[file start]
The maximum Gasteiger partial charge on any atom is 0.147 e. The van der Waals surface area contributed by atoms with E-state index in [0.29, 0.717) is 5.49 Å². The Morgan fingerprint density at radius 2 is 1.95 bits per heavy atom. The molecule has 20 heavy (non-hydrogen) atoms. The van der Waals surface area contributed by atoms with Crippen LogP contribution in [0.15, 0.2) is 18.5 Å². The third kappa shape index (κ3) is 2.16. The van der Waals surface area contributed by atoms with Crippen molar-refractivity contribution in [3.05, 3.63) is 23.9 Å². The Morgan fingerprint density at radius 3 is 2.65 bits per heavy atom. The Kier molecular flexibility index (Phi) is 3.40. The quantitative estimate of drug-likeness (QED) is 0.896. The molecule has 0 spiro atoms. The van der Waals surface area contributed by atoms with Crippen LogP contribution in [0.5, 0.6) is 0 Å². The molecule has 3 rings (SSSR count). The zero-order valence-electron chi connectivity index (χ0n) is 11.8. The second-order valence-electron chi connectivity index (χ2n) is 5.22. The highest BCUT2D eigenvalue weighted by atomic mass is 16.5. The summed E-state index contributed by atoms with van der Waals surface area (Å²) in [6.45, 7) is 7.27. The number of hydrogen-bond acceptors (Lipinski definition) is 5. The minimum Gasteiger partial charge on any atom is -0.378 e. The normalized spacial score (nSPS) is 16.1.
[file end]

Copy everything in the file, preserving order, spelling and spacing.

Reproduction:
The maximum Gasteiger partial charge on any atom is 0.147 e. The van der Waals surface area contributed by atoms with E-state index in [0.29, 0.717) is 5.49 Å². The Morgan fingerprint density at radius 2 is 1.95 bits per heavy atom. The molecule has 20 heavy (non-hydrogen) atoms. The van der Waals surface area contributed by atoms with Crippen LogP contribution in [0.15, 0.2) is 18.5 Å². The third kappa shape index (κ3) is 2.16. The van der Waals surface area contributed by atoms with Crippen molar-refractivity contribution in [3.05, 3.63) is 23.9 Å². The Morgan fingerprint density at radius 3 is 2.65 bits per heavy atom. The Kier molecular flexibility index (Phi) is 3.40. The quantitative estimate of drug-likeness (QED) is 0.896. The molecule has 0 spiro atoms. The van der Waals surface area contributed by atoms with Crippen LogP contribution in [0.5, 0.6) is 0 Å². The molecule has 3 rings (SSSR count). The zero-order valence-electron chi connectivity index (χ0n) is 11.8. The second-order valence-electron chi connectivity index (χ2n) is 5.22. The highest BCUT2D eigenvalue weighted by atomic mass is 16.5. The summed E-state index contributed by atoms with van der Waals surface area (Å²) in [6.45, 7) is 7.27. The number of hydrogen-bond acceptors (Lipinski definition) is 5. The minimum Gasteiger partial charge on any atom is -0.378 e. The normalized spacial score (nSPS) is 16.1.